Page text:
Our relationship to Beethoven is a deep and paradoxical one. For many musicians, he represents a kind of holy grail: His music has an intensity, rigor, and profundity which keep us in its thrall, and it is perhaps unequalled in the interpretive, technical, and even spiritual challenges it poses to performers. At the same time, Beethoven?s music is casually familiar to millions of people who do not attend concerts or consider themselves musically inclined. Two hundred years after his death, he is everywhere in the culture, yet still represents its summit. This course takes an inside-out look at the 32 piano sonatas from the point of view of a performer. Each lecture will focus on one sonata and an aspect of Beethoven?s music exemplified by it. (These might include: the relationship between Beethoven the pianist and Beethoven the composer; the critical role improvisation plays in his highly structured music; his mixing of extremely refined music with rougher elements; and the often surprising ways in which the events of his life influenced his compositional process and the character of the music he was writing.) The course will feature some analysis and historical background, but its perspective is that of a player, not a musicologist. Its main aim is to explore and demystify the work of the performer, even while embracing the eternal mystery of Beethoven?s music itself. This season's Curtis courses are sponsored by Linda Richardson in loving memory of her husband, Dr. Paul Richardson. The Dolfinger-McMahon Foundation supports Curtis's lifelong learning initiatives.
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To examine the relationship Beethoven had with the piano sonata, we begin by looking at its origins. In this lecture, we will discuss the role of music generally, and of the sonata specifically, in the time of Haydn and Mozart. This lecture will also provide an introduction to the form of the sonata?to the psychological effect sonata structure has on the listener. This background will be necessary to appreciate the innovations Beethoven introduces.More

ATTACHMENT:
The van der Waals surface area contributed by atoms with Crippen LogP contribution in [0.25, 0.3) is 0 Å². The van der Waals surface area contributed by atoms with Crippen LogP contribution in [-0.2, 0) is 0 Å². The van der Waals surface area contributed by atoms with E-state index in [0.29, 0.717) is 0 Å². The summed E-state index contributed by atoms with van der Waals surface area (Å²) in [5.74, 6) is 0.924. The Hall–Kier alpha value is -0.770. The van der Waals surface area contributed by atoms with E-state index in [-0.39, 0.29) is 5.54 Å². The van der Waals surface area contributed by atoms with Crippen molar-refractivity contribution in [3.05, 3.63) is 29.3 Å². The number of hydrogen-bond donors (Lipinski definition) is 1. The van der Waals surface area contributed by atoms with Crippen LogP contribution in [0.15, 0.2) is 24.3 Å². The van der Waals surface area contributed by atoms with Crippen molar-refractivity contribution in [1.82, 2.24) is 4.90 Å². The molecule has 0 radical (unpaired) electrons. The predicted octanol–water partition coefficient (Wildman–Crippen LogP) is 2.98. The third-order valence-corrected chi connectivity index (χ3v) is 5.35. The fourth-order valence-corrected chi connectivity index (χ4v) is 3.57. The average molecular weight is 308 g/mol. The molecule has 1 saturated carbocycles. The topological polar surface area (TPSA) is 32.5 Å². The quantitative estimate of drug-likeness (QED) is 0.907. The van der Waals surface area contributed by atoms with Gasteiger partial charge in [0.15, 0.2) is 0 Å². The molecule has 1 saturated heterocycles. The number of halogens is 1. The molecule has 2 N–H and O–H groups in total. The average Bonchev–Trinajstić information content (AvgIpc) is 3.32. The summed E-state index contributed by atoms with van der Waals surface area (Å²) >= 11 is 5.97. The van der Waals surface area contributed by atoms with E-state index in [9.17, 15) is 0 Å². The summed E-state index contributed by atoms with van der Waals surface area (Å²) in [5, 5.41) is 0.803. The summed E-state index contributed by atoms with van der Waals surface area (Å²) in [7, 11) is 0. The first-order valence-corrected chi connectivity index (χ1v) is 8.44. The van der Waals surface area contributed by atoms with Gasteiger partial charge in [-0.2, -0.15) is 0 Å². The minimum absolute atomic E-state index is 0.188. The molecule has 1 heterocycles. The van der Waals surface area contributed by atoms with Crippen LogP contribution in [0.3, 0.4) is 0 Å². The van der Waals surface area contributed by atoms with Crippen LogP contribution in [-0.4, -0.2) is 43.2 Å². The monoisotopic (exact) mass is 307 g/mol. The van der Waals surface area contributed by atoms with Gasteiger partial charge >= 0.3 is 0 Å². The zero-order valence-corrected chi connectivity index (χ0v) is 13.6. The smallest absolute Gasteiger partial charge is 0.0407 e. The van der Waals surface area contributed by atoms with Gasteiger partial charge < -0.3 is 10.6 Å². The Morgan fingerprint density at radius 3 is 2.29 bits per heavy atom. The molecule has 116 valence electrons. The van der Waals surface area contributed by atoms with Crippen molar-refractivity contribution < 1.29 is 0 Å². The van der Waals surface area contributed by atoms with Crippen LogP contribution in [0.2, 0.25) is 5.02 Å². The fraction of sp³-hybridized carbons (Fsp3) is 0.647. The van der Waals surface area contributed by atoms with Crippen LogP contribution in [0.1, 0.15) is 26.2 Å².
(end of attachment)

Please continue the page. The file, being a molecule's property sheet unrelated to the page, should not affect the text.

Beethoven?s work has traditionally been divided into three or four periods. This is problematic, for various reasons, but the first 13 of the 32 sonatas do, in a sense, form a unit. This lecture will focus on Sonata No. 4, Op. 7, which is the largest and altogether one of the most impressive of the early works. Topics will include Beethoven?s use of the piano and the use of the sonata as a ?vehicle? for the pianist, the ways in which this and other early sonatas conform to the model established by Haydn and Mozart and the ways in which they do not, and the foreshadowing of the fixations of the later years, while holding, at least on the surface, to the conventions of the time. Topics will include Beethoven?s use of the piano, and the use of the sonata as a ?vehicle? for the pianist, the ways in which this and other early sonatas conform to the model established by Haydn and Mozart and the ways in which they do not, and the foreshadowing of the fixations of the later years, while holding, at least on the surface, to the conventions of the time.More
Beethoven?s conception of the sonata was perpetually in flux, but the year 1801 is a particularly experimental one. The four sonatas Op. 26 through 28 (Nos. 14 through 17, chronologically) feature the most concrete innovations among the sonatas written up to that point, and are the focus of this lecture. There will be discussion of the relationship between the movements in a classical sonata, and the radical shift it begins to undergo at this point. We will also examine the ways in which these sonatas were influential to future generations of composers, which the earlier works, great as they are, were not. As a special feature for this lecture, a recording by a current Curtis student of the first movement of Op. 28 will be available on Curtis Performs.More
From 1793 until 1809, Beethoven composed at a steady pace. But for the next several years, he stalled dramatically, as he dealt with the onset of his deafness, severely trying personal circumstances, and the struggle to find what would become his late style, which to a remarkable degree involved the total reinvention of his musical language. This lecture examines the intersection of these three issues, and of his life and music more generally. Works discussed come from this comparatively fallow period and will include the Fantasy, Op. 77, which exemplifies the vital role improvisation played in all of Beethoven?s music, and the Sonatas Op. 78, and 81a, the ?Lebewohl.? The last of these is one of Beethoven?s only serious experiments with program music, which made it an important reference point for many 19th-century composers. Another topic will be the ways in which the works of this period seem to manipulate time, which was always one of Beethoven?s key fascinations, and becomes ever more critical moving into the late period. More